Clinical Data plans to launch its first molecular diagnostic later this year, a product designed to identify patients at risk for developing severe adverse events to the third-line schizophrenia drug clozapine, Carol Reed, the company's chief medical officer, told Pharmacogenomics Reporter this week.
Clinical Data will offer the test before the end of the year through its CLIA lab, but the company is not discounting plans to talk about the test with US regulators. "We certainly have plans to discuss the implications of this with" the US Food and Drug Administration, Reed said. "Some of the groups at FDA are already aware of what we've been doing, and we look forward to continuing those relationships, as well as cultivating some other groups within FDA who need to know, but might not be as familiar with it."
"I think the need to seek FDA approval for [the test] will depend on the life-cycle management issues … as well as discussions with FDA and where they might like to see it go," she added.
Approximately 0.8 percent of patients taking clozapine develop agranulocytosis, which is an inability to create white blood cells that can quickly lead to infections and death. Patients prescribed clozapine must have failed at least two other treatments, and they are required to undergo weekly blood testing to detect white blood-cell depletion.
"I think the need to seek FDA approval for [the test] will depend on the life-cycle management issues … as well as discussions with FDA and where they might like to see it go."
Sales for clozapine amount to approximately $200 million per year. The drug is available from Novartis under the name Clozaril, and generic versions are sold by Teva Pharmaceuticals and Mylan Pharmaceuticals. Between 80,000 and 90,000 people in the United States take the drug, with "at least that many" in Europe, Reed estimated. "It gets about 4 percent of the antipsychotic market," she said.
It seems clear that upgrading clozapine's status from third-line to first-line treatment would increase the drug's sales and bolster sales of Clinical Data's test. The maximum number of patients who might be given the test, assuming clozapine is approved as a first-line therapy, probably equals the incidence of schizophrenia, which is about 1.4 per 1,000 people per year, according to a May review article in the online journal Public Library of Science Medicine.
The company also said it hopes the test will encourage US regulators to consider upgrading clozapine to a first-line, and thus more widely prescribed, treatment. Until then, Clinical Data plans to sell its test to clinicians involved in the tedious monitoring process that currently accompanies clozapine treatment. However, the firm has not begun discussing with the FDA whether its test can play a role in the agency's decision to make the drug a first-line therapy.
Asked if this test can remove a large number of poor responders, the FDA said it would be interested in exploring Clinical Data's evidence. And if the data are "confirmed predictive, [it] could [hypothetically] result in further discussions with the sponsors of clozapine regarding how to reflect this in labeling," an FDA spokesperson said this week. She said discussion of what drug label changes might take place was "too speculative."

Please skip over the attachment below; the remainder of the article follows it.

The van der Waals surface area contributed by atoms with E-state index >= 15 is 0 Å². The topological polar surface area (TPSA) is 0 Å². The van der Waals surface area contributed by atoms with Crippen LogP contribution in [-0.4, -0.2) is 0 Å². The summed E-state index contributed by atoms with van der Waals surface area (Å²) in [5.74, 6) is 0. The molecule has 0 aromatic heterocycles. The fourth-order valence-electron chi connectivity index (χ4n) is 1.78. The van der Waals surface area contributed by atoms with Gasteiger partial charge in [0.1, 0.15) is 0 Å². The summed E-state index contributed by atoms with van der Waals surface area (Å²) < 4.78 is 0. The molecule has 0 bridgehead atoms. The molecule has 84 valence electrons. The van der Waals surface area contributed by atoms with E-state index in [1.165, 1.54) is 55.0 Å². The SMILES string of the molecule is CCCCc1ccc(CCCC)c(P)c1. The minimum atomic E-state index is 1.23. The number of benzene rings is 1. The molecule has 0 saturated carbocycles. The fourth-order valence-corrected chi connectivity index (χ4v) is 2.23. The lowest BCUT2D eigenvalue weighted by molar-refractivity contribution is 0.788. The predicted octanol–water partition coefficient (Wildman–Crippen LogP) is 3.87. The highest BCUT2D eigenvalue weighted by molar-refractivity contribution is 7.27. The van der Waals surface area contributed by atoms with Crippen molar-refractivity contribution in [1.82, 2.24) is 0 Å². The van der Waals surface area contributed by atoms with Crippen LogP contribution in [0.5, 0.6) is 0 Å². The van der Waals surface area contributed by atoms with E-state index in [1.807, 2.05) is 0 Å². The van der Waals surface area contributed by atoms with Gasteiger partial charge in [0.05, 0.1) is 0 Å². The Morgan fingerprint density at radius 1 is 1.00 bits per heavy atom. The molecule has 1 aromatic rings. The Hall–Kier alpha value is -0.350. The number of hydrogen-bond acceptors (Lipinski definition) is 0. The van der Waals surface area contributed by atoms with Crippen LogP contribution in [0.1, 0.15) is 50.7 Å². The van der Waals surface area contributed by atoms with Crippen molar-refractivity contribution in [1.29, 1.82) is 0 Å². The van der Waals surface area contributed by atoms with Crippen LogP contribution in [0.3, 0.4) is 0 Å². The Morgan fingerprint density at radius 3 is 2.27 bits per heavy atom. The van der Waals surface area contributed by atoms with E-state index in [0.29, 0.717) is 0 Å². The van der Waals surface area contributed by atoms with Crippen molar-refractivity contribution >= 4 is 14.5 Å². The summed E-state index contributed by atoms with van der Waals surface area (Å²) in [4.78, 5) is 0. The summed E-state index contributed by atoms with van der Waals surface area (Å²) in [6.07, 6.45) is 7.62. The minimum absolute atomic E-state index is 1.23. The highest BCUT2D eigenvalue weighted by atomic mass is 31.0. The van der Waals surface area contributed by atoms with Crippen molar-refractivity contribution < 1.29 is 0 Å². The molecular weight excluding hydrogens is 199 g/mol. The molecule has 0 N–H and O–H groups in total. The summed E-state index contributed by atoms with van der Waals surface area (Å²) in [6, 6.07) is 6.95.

In addition, the test may not have reached its final form. Clinical Data is continuing to research the genetic nature of clozapine adverse events, and it may add further genes and "other markers" to the test, said Reed. She declined to estimate when the company might develop an improved version of the test. "I think you'll see continued improvements over the next 10 years not only as we continue our research efforts, but also as the test actually gets launched and we see some real-world use."
In addition to typical psychiatrists, the company is considering advertising the test to psychiatrists who operate clozapine clinics that monitor patients on the drug for signs of agranulocytosis. The company also hopes to market the test to hematologists, "who are very frequently consulted for patients who are on clozapine," said Reed.
Reed said the company is still formulating its strategy about approaching professional organizations representing these specialties.
Chris Womack ([email protected])
Clinical Data's test may not only be effective for identifying adverse responders for clozapine. To some degree, agranulocytosis, the adverse event associated with the schizophrenia drug, happens to be linked to a large number of therapeutics, and Clinical Data believes some of the genomic markers it has identified for clozapine may be more broadly applicable.
"I think knowing that our marker is in the HLA complex points you in the direction of a mechanism of action that you [might be able to apply to] other drugs that cause this problem, and whether you might expect the same mechanism of action," Clinical Data CMO Carol Reed said. She declined to specify which other drugs might be appropriate for the test.
Because there are several different causes of drug-induced agranulocytosis, and the mechanism of clozapine-induced agranulocytosis remains unclear, the applicability of Clinical Data's test to other therapeutic agents is unclear, too.
There are several therapies associated with the most common cases of drug-induced agranulocytosis and neutropenia, which is an abnormally low number of neutrophils, another kind of white blood cell: dipyrone, mianserin, sulfasalazine, phenothiazine, semi-synthetic penicillin, NSAIDs, aminopyrine derivatives, benzodiazepines, barbiturates, gold compounds, sulfonamides, and anti-thyroid drugs, according to Medicine World, an industry online publication.